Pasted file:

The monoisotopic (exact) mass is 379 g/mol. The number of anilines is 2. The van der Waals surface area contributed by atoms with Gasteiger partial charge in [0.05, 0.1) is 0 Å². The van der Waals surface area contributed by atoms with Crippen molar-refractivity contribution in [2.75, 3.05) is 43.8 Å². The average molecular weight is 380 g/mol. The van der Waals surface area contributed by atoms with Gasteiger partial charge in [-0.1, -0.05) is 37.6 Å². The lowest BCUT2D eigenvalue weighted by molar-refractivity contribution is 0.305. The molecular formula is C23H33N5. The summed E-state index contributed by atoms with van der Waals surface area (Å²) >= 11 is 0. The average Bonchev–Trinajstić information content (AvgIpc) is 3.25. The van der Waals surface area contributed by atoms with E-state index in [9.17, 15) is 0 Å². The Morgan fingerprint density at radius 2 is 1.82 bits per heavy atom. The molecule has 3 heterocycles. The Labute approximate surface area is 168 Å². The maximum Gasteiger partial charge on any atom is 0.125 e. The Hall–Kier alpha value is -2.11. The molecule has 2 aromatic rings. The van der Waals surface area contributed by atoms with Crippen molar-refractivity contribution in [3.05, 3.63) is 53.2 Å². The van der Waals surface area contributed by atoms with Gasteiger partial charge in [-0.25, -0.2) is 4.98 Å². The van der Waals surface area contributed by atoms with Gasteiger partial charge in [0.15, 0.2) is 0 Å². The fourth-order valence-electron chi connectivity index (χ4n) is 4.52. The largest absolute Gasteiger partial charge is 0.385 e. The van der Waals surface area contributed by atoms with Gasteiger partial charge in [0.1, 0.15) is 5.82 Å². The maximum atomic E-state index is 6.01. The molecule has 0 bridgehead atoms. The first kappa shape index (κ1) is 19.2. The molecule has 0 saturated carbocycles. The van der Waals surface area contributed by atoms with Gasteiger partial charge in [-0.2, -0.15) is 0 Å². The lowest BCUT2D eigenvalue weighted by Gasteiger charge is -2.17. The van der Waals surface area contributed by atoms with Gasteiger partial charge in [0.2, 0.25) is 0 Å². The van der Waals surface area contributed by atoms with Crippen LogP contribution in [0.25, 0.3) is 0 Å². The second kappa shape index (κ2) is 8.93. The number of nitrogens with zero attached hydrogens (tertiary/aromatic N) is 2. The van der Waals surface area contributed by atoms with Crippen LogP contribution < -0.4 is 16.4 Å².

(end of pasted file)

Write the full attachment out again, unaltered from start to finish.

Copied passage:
The monoisotopic (exact) mass is 379 g/mol. The number of anilines is 2. The van der Waals surface area contributed by atoms with Gasteiger partial charge in [0.05, 0.1) is 0 Å². The van der Waals surface area contributed by atoms with Crippen molar-refractivity contribution in [2.75, 3.05) is 43.8 Å². The average molecular weight is 380 g/mol. The van der Waals surface area contributed by atoms with Gasteiger partial charge in [-0.1, -0.05) is 37.6 Å². The lowest BCUT2D eigenvalue weighted by molar-refractivity contribution is 0.305. The molecular formula is C23H33N5. The summed E-state index contributed by atoms with van der Waals surface area (Å²) >= 11 is 0. The average Bonchev–Trinajstić information content (AvgIpc) is 3.25. The van der Waals surface area contributed by atoms with E-state index in [9.17, 15) is 0 Å². The Morgan fingerprint density at radius 2 is 1.82 bits per heavy atom. The molecule has 3 heterocycles. The Labute approximate surface area is 168 Å². The maximum Gasteiger partial charge on any atom is 0.125 e. The Hall–Kier alpha value is -2.11. The molecule has 2 aromatic rings. The van der Waals surface area contributed by atoms with Crippen molar-refractivity contribution in [3.05, 3.63) is 53.2 Å². The van der Waals surface area contributed by atoms with Gasteiger partial charge in [-0.25, -0.2) is 4.98 Å². The van der Waals surface area contributed by atoms with Gasteiger partial charge in [0.15, 0.2) is 0 Å². The fourth-order valence-electron chi connectivity index (χ4n) is 4.52. The largest absolute Gasteiger partial charge is 0.385 e. The van der Waals surface area contributed by atoms with Gasteiger partial charge in [0.1, 0.15) is 5.82 Å². The maximum atomic E-state index is 6.01. The molecule has 0 bridgehead atoms. The first kappa shape index (κ1) is 19.2. The molecule has 0 saturated carbocycles. The van der Waals surface area contributed by atoms with Gasteiger partial charge in [-0.2, -0.15) is 0 Å². The lowest BCUT2D eigenvalue weighted by Gasteiger charge is -2.17. The van der Waals surface area contributed by atoms with Gasteiger partial charge in [0.2, 0.25) is 0 Å². The van der Waals surface area contributed by atoms with Crippen LogP contribution in [0.25, 0.3) is 0 Å². The second kappa shape index (κ2) is 8.93. The number of nitrogens with zero attached hydrogens (tertiary/aromatic N) is 2. The van der Waals surface area contributed by atoms with Crippen LogP contribution < -0.4 is 16.4 Å².